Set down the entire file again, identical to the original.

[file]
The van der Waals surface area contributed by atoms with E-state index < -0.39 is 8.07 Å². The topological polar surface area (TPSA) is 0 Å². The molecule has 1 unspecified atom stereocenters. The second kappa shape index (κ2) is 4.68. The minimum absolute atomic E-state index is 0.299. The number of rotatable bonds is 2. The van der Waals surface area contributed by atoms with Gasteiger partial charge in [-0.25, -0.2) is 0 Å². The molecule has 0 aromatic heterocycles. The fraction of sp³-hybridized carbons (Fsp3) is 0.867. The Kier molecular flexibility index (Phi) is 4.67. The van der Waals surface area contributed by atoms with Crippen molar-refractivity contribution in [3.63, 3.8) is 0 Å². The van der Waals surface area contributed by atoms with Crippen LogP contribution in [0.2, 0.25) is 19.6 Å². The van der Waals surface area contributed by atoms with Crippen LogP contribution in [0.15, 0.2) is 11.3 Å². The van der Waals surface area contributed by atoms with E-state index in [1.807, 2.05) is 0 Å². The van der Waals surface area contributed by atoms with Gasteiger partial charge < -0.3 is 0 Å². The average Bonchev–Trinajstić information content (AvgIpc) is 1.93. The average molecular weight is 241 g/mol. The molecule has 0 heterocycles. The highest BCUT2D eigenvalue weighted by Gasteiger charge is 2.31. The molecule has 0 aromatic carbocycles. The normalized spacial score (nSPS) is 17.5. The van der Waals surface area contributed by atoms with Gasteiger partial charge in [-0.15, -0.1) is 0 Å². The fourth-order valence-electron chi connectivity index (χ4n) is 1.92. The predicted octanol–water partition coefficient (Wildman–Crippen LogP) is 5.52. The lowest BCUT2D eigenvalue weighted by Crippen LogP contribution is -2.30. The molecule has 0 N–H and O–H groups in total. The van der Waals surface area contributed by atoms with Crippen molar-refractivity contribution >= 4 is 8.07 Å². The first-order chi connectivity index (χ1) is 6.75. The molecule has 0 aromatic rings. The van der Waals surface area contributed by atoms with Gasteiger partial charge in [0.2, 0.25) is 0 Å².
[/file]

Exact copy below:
The van der Waals surface area contributed by atoms with E-state index < -0.39 is 8.07 Å². The topological polar surface area (TPSA) is 0 Å². The molecule has 1 unspecified atom stereocenters. The second kappa shape index (κ2) is 4.68. The minimum absolute atomic E-state index is 0.299. The number of rotatable bonds is 2. The van der Waals surface area contributed by atoms with Gasteiger partial charge in [-0.25, -0.2) is 0 Å². The molecule has 0 aromatic heterocycles. The fraction of sp³-hybridized carbons (Fsp3) is 0.867. The Kier molecular flexibility index (Phi) is 4.67. The van der Waals surface area contributed by atoms with Crippen molar-refractivity contribution in [3.63, 3.8) is 0 Å². The van der Waals surface area contributed by atoms with Crippen LogP contribution in [0.2, 0.25) is 19.6 Å². The van der Waals surface area contributed by atoms with Crippen LogP contribution in [0.15, 0.2) is 11.3 Å². The van der Waals surface area contributed by atoms with E-state index in [1.807, 2.05) is 0 Å². The van der Waals surface area contributed by atoms with Gasteiger partial charge < -0.3 is 0 Å². The average Bonchev–Trinajstić information content (AvgIpc) is 1.93. The average molecular weight is 241 g/mol. The molecule has 0 heterocycles. The highest BCUT2D eigenvalue weighted by Gasteiger charge is 2.31. The molecule has 0 aromatic carbocycles. The normalized spacial score (nSPS) is 17.5. The van der Waals surface area contributed by atoms with Gasteiger partial charge in [-0.15, -0.1) is 0 Å². The fourth-order valence-electron chi connectivity index (χ4n) is 1.92. The predicted octanol–water partition coefficient (Wildman–Crippen LogP) is 5.52. The lowest BCUT2D eigenvalue weighted by Crippen LogP contribution is -2.30. The molecule has 0 N–H and O–H groups in total. The van der Waals surface area contributed by atoms with Crippen molar-refractivity contribution >= 4 is 8.07 Å². The first-order chi connectivity index (χ1) is 6.75. The molecule has 0 aromatic rings. The van der Waals surface area contributed by atoms with Gasteiger partial charge in [0.2, 0.25) is 0 Å².